An Interview with Deb Olin Unferth
Deb Olin Unferth teaches creative writing and other things at the University of Kansas. She has been published in Harper’s, NOON, 3rd Bed, McSweeney’s, Fence, and many other places and is also the recipient of a Pushcart Prize. Her first book, Minor Robberies, is a collection of stories and was published in September, 2007 by McSweeney’s. This interview was done by e-mail from August 31st to September 20th.
Hi Deb. Describe the history of each of these roles’ in motivating you to write: 1) Loneliness 2) Happiness 3) Boredom 4) Money.
I think what drives me the most are desire and fear. I think: I want to write this book. I can see it in my mind, it's perfectly formed, the structure is sound. It's like an apple, it's like something in nature. Why can't I get it to look the same on the page? Why? So bewilderment is part of it too, I guess. And stubbornness.
And also I'm afraid of what will happen to me if I don't write the book. Some days I feel like my life is completely empty. Writing is the only thing that seems to bring meaning to my life and without it I would be facing this black hole. A more cynical interpretation might be to say that it's not that writing is meaningful, just distracting, but to me that doesn't usually feel true.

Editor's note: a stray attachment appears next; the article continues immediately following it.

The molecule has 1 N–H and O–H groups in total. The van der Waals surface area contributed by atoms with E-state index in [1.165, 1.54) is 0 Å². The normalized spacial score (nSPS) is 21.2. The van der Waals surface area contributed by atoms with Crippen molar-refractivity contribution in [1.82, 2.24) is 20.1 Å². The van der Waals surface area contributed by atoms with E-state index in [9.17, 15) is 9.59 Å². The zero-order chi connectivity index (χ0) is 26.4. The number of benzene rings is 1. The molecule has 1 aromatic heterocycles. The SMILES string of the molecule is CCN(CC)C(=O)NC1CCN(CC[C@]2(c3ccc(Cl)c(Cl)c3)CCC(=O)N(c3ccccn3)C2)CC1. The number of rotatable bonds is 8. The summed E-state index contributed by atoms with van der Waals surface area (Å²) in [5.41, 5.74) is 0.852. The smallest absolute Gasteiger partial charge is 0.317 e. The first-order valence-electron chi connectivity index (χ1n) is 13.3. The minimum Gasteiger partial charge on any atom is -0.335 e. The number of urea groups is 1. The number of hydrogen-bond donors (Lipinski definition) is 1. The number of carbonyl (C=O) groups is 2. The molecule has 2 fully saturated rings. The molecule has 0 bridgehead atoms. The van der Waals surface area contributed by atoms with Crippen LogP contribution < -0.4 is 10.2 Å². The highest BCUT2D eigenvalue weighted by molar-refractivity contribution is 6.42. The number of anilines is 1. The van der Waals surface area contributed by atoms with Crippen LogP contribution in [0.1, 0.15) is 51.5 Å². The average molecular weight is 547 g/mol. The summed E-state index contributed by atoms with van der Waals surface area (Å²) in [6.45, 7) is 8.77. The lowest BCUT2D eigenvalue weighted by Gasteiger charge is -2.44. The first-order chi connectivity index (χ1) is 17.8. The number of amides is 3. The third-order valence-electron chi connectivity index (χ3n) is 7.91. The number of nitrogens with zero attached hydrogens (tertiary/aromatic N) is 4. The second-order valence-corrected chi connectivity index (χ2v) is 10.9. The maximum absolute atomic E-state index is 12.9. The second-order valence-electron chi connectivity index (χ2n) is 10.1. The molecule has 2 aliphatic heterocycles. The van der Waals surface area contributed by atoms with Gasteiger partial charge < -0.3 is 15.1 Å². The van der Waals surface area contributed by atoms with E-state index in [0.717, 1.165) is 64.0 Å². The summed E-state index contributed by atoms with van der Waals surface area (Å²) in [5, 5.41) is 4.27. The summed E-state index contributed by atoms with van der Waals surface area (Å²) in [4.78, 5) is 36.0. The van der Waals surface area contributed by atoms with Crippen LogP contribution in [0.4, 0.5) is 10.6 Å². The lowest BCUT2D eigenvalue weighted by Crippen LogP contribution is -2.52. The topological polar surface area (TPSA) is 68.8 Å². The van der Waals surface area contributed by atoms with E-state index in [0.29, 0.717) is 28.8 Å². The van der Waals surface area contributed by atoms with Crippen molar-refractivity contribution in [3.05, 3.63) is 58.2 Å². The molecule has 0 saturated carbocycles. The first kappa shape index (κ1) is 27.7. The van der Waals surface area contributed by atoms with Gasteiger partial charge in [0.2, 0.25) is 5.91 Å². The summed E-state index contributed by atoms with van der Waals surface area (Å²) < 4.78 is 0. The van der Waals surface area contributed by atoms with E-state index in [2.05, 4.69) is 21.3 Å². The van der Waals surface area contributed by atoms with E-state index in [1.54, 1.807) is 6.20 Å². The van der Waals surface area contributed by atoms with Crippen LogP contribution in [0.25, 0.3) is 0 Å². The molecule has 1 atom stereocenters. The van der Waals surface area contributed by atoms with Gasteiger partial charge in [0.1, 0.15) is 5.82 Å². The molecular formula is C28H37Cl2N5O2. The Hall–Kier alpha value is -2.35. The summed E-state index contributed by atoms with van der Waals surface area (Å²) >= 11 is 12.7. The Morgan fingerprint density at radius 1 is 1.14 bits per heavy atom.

I have never written out of boredom or for money (ha! money! that's a good one). I have written, not out of happiness exactly, but for pleasure. Sometimes it is relieving to write.
There's story in your book, Minor Robberies, that is called "Deb Olin Unferth" that begins, "No one in Wyoming thinks that Deb Olin Unferth is a fuckup. No one in Alaska, Nebraska, Texas, or Kentucky..." Then it lists many other places where people may or may not think that Deb Olin Unferth is a fuckup. What about that? Why do you think you wrote that story?
Diane Williams, advising me on how to revise, said to me once, "Imagine the story you wish you wrote."